Could Madame Kovarian be making one last appearance? It would certainly make sense, as the Doctor needs to find out why she despises him so much. It is my hope that the Doctor isn’t simply fighting herds of enemies throughout the episode. What the special needs is a good proper face-off with a villain, especially since strong, core villains are something that the Moffat era has struggled with. Tennant had the Master, and Davros. Smith needs a proper antagonist for his send-off as well — Someone to really challenge him before his death. Is Orla Brady’s Tasha Lem (pictured right) up to the task?
4. The Doctor gets to say goodbye to the Ponds
Of all the companions to exist in the history of the show, perhaps no other defines a specific Doctor than Amy Pond and Rory Williams. Amy Pond was the first face that Eleven saw. And like all companions in the series, she shaped the man that Matt Smith’s Doctor became. But above all, the Ponds gave the Doctor something that almost no other companion could give: A family.
He traveled with them for more than ten years — living with them for one of those years — and they provided a home to him. For a while, it seemed to the Doctor that he could be with them forever. But he lost them, just like anyone else. And while Clara has been a charming companion, she hasn’t spent as much time with the Eleventh Doctor as the prominent Ponds — who were also heavily involved in the story of the Silence.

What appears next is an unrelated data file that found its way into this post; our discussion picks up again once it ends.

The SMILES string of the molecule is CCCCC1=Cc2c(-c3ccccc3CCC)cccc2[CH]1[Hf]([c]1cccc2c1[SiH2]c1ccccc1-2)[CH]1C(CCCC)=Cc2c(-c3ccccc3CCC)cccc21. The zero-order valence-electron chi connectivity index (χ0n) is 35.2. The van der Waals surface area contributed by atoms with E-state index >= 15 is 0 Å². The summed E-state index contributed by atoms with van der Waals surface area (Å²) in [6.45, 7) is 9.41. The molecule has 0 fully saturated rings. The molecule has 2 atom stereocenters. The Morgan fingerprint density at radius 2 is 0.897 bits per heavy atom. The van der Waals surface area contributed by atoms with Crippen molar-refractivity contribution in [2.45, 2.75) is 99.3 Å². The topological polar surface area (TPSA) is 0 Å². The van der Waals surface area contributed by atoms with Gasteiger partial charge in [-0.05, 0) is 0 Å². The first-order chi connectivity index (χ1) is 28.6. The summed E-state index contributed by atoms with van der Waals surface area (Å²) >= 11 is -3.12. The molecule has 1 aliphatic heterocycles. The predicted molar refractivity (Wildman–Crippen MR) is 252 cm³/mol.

And so, it wouldn’t seem right for Eleven to go without having his closure. It’s very unlikely that we’ll see the Ponds one last time, but it would tie a perfect bow on Smith’s story if they were to return. Hopefully, in some way, the Doctor will be able to say goodbye to his best friends. The farewell should not tamper with the impact of “The Angels Take Manhattan,” however. The best way to handle it would be to have the Doctor visit some sort of past version of them before he regenerates. Or not even the Ponds themselves. He could just have closure in his head as he envisions them. Or perhaps he could get one last glimpse of them.
Either way, for Matt Smith’s doctor to have a perfect departure he needs to take one last trip and get his reward the way Tennant’s Doctor did.
Is 60 minutes enough time to close the gap on everything that has happened to Smith’s Doctor in the past three series? I remain cautiously optimistic on this. The Christmas special looks like it could be congested with too many ideas and monsters. The only thing I am craving, above all else, is closure. Moffat’s era for the show has been remarkably intriguing. Smith’s Doctor has encountered numerous story arcs that raise more questions than they have answered. And finally, it seems silence is about to fall. The battle of Trenzalore is coming.
But I’m willing to sacrifice action sequences for explanation this time around. It’s not something that the special can be lenient with. We need answers. Otherwise, Moffat’s story arc risks becoming too long-winded and unsatisfactory. Until then, I will reserve all judgment. But this is it. This is the moment that the series has been leading to for a long time. It has to deliver… and make sense while doing it.
Whether it can be done or not is a difficult question. “The Time of the Doctor” has so much responsibility on its hands that it is worrisome. It has to answer several lingering questions, stage an epic duel between Doctor and enemies, introduce Capaldi and above all else, provide a satisfying conclusion to Matt Smith’s dramatic departure. It’s not going to be easy to pull off.
Regardless, I remain cautiously optimistic for the Christmas special. The promotional material has been spectacular. Let’s hope this story comes to the satisfying conclusion it so deserves.
Thank you for reading!